Java for Beginners #2 - Maven Primer and Understanding API's

The Table of Content of all sessions you can find here .

In this lesson, we complete the project preparation steps for our Football App and introduce the concepts of a RESTful API, the Application Programming Interface we use to get football data from

The goal of the football-data API is to provide football data of all major european leagues in a machine-readable way. By data I mean fixtures, teams, players, results and more. All this information is provided via an easy-to-use RESTful API in JSON (only) representation.


Understanding Your Maven Project

Open your “FootballApp” project in the IntelliJ IDEA. You should see a window, which looks like the following

The IntelliJ User Interface consists of multiple Windows (which can be switched or closed and configured for your needs). Let’s start with the most important one
  • Top Left displays by default the Project Window, which gives an overview of you project file structure.
  • Top Right displays the Editor, where you write your code.
  • Bottom displays the Event Log

Tip: You can find here the official Guided Tour around the User Interface from IntelliJ, which gives an in-depth overview.

To the Call-Outs in the above screen shot:

  1. Because we selected a Maven Project Type in the last session, IntelliJ configured this Project with a pom.xml, which is the so-called PrOject Model. It is an XML file that contains information about the project and configuration details used by Maven to build the project. It was created by default by IntelliJ and contains all the necessary information to build your project (i.e. compiling, building a jar). The content of the pom.xml can be seen in the Editor Window. You will recognise the groupId and artifactId XML elements, which contain the values, which you provided in session 1.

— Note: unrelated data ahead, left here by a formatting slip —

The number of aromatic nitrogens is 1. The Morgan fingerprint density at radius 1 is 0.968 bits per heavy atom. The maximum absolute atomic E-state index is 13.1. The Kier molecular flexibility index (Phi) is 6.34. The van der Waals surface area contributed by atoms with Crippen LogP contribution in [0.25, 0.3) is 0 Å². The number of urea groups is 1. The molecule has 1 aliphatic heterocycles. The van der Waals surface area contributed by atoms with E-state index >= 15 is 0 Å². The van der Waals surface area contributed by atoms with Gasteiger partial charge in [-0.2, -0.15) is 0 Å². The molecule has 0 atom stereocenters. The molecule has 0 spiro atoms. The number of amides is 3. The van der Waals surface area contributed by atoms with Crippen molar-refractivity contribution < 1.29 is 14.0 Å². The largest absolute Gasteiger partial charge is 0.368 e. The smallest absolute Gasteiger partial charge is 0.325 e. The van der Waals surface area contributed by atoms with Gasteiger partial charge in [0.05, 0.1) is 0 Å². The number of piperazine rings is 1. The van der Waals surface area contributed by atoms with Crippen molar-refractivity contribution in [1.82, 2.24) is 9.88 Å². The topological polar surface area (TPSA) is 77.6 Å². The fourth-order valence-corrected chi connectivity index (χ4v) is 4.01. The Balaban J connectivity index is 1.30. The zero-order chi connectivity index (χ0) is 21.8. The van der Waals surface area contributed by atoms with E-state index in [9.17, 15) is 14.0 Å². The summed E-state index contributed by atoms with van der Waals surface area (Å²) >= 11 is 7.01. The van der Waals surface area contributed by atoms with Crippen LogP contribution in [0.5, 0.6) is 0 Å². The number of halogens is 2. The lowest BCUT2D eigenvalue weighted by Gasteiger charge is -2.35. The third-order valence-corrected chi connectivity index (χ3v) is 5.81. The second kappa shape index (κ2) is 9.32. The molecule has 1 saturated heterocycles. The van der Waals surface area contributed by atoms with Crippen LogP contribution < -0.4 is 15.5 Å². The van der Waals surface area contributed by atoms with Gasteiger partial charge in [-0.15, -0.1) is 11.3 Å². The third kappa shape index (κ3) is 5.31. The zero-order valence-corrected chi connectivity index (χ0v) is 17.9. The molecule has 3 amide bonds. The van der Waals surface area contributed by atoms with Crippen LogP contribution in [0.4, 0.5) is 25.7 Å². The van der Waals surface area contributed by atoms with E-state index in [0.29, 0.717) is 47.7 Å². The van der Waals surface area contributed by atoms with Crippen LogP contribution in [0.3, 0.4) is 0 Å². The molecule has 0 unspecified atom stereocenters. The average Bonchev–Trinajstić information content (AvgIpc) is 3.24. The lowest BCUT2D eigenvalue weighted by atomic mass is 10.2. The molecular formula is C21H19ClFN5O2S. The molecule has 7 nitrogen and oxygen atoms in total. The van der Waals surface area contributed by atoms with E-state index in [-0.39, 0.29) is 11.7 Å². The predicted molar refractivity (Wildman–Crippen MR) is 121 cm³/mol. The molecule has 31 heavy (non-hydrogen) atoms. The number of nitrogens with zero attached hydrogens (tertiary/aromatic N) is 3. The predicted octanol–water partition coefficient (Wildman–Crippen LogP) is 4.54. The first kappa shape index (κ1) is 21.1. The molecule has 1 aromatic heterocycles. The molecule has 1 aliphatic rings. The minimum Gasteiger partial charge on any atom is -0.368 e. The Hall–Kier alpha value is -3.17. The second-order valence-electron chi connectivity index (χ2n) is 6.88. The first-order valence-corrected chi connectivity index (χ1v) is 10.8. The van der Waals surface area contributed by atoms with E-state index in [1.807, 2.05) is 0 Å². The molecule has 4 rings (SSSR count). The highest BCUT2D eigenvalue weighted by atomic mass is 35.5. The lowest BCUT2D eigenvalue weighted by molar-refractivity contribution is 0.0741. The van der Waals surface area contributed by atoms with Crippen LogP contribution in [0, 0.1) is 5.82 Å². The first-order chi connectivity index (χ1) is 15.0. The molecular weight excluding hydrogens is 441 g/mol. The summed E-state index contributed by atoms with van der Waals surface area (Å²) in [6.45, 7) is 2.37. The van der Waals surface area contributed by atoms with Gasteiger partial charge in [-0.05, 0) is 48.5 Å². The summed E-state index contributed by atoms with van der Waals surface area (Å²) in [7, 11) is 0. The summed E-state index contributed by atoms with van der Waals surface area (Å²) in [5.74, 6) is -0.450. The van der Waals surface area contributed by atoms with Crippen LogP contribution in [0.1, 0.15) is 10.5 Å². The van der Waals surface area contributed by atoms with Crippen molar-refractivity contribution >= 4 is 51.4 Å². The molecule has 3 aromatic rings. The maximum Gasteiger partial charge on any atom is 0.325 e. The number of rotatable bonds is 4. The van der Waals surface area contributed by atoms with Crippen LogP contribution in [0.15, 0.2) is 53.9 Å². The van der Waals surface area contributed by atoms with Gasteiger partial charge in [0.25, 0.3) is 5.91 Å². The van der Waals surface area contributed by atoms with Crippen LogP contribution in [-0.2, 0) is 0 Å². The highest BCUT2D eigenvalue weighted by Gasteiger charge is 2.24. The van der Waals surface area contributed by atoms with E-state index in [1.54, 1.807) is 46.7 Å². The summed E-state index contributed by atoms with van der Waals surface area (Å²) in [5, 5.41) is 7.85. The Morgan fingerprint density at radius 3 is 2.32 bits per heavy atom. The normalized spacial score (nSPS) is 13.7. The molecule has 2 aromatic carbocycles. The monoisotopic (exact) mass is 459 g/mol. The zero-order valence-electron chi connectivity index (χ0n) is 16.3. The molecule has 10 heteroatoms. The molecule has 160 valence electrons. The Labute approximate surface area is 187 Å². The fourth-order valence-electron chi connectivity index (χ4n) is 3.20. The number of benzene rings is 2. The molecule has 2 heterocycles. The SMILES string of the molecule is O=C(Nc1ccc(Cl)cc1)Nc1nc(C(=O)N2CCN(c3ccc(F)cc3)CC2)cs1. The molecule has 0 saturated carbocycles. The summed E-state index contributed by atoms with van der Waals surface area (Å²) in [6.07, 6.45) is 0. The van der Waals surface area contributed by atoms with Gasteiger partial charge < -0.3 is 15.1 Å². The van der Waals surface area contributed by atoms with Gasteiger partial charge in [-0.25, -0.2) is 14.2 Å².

2. IntelliJ also created the project default directory and file structure.
    • src/main/java will be the folder where you Java source files will be stored
    • src/main/test will be the folder where you Java source test files will be stored
    • .idea is a folder used by IntelliJ for its purpose and you will not require it
  3. In the External Libraries folder, IntelliJ lists all Java libraries which are used in your project. In our case we require the Java JDK 1.8 libraries. If you open the folder, by double clicking it, a list of jar files will be shown, which are making up the Java JDK.
  4. On the right side, you have a toolbar, where you can open additional tool windows. In our case we are interested in the Maven Project window

Open the Maven Tool Window:

  1. Click on Maven Projects in the toolbar
  2. The Maven Tool Window will be displayed of your footballApp project (it’s the name you configured in the artifactId)
  3. Drill down in tree to the Lifecycle node and open it. You will see a list of Lifecycle Commands, as for example clean, validate, compile and so on. It’s on of the main concepts in Maven.